Fragments of landscape, captured in the visual synthesis that focuses on a series of shattered tree trunks, induce us to observe the “natural objects” as an unconsciously constructed space, a space in which the imagination may lose itself and enrich itself with new and unexpected forms. In these works, the roots of the trees torn from the earth are captures in their barest essence, reducing the substance to lines and segments that exist in a life beyond the environment in which they are found. Their entwining or stretching towards the earth, or towards the water of a river, communicates a sensation that is born out of the perception of internal and autonomous movement of the subjects.
This cannot, however, induce us to think of Pina Inferreira’s photographs as an escape from reality. This would be a restriction of the communicative potential of these works in which the artist's gaze broadens to encompass the landscape surrounding her, capturing its not only evocative but also unexpectedly decadent dimension.
Pina Inferreira’s works are portraits of ambiguous natural beauties, ruined by man and yet usable. In the reflections in the water and the barely hinted at colours of algae, flowers and mosses display the
apparently uncontaminated as the mere result of the, momentary, absence of human presence.
In this sense, the dual reading to which it is possible refer in understanding Pina Inferreira’s photographs is born out of the artist’s awareness of describing a segment of reality irrespective of what it may evoke. The desolate landscape thus becomes the pretext for a critique of the present or a future intuition, following dreamlike perceptions beyond any context of reference.

Borje Tobiasson
With regard to stories through images, Borje’s photos are works of a notable expressive intensity, linked to one another in a series of different scenarios and situations.
From this point of view, great importance is given to the construction of the photographic sequence that inspires, and at the same time justifies, the observer’s uncontrollable curiosity to go beyond the individual image and, therefore, deeper than an initial iconographic reading of Borje’s photographic project.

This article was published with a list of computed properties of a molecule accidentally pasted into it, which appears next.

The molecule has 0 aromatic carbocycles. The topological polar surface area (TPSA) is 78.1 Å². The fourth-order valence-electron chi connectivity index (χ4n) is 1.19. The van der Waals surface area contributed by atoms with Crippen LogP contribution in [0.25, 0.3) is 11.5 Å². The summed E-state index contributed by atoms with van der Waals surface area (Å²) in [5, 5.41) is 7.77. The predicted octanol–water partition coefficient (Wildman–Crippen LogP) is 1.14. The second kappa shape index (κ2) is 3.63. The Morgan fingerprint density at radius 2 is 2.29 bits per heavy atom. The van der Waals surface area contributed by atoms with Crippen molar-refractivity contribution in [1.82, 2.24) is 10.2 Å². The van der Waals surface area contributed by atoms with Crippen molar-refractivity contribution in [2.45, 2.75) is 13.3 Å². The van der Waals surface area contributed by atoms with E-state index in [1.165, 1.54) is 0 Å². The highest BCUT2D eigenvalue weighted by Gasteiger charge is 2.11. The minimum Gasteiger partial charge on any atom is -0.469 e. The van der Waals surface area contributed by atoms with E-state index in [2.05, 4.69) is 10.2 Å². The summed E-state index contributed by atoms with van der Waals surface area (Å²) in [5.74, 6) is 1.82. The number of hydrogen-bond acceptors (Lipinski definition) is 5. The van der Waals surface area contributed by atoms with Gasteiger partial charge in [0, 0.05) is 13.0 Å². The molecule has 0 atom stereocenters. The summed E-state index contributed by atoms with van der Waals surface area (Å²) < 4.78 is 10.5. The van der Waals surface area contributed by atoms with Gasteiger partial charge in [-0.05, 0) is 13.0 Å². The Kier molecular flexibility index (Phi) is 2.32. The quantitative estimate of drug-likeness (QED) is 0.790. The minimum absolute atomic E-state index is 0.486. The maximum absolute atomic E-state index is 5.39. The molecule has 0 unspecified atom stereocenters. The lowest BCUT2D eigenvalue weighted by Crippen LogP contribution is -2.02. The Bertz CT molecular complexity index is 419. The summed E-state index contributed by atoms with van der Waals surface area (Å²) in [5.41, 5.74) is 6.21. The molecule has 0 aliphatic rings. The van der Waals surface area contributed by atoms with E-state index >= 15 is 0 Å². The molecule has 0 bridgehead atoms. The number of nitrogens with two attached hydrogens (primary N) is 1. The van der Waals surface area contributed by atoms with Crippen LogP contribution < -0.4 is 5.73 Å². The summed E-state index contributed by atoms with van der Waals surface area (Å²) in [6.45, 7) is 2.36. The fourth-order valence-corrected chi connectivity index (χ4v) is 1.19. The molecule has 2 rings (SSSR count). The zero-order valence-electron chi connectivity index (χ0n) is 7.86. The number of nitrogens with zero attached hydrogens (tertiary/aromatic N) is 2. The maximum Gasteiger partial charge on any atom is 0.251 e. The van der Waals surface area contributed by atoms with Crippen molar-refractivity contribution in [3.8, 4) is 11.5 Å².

For example, the scene of a man seen from behind as he grasps the hand of a woman with a mysterious gaze is captured in the transience of a metropolis that is barely intuited from the sharp background of a building. What captures the attention in this photograph by Borje is paradoxically that which is not represented in it: the story of its subjects, perceptible only in the intensity of a gaze.
Our wonder comes from the intuitive thrust to go beyond the borders of the image, accentuated by the composition of centrifugal lines, that extend from the artist’s mental framing through to his experience of and interaction with the reality represented.
Hence the succession of Borje Tobiasson's images fulfils the cognitive input inspired by the first image, slashing the physical limit of the print to open broad and multiple narrative scenarios.
In this sense, the view from above of Ramses Square in Cairo and the crowded streets of the Egyptian capital compose the picture of a developing story that draws of the curiosity of its observers, as well as from the artist’s travel diary.
In these images there is an implicit interpretation of photography as the all-seeing eye, capable of capture more than the human eye can see. For Borje Tobiasson the camera rather than a means of recording a seen image appears to represent an instrument for questioning the world and its representation, in the light of reportage that stimulates ideas and suggestions through growing interpretative levels of an image.

Art Exhibitions Turin



Contemporary Art Exhibitions Turin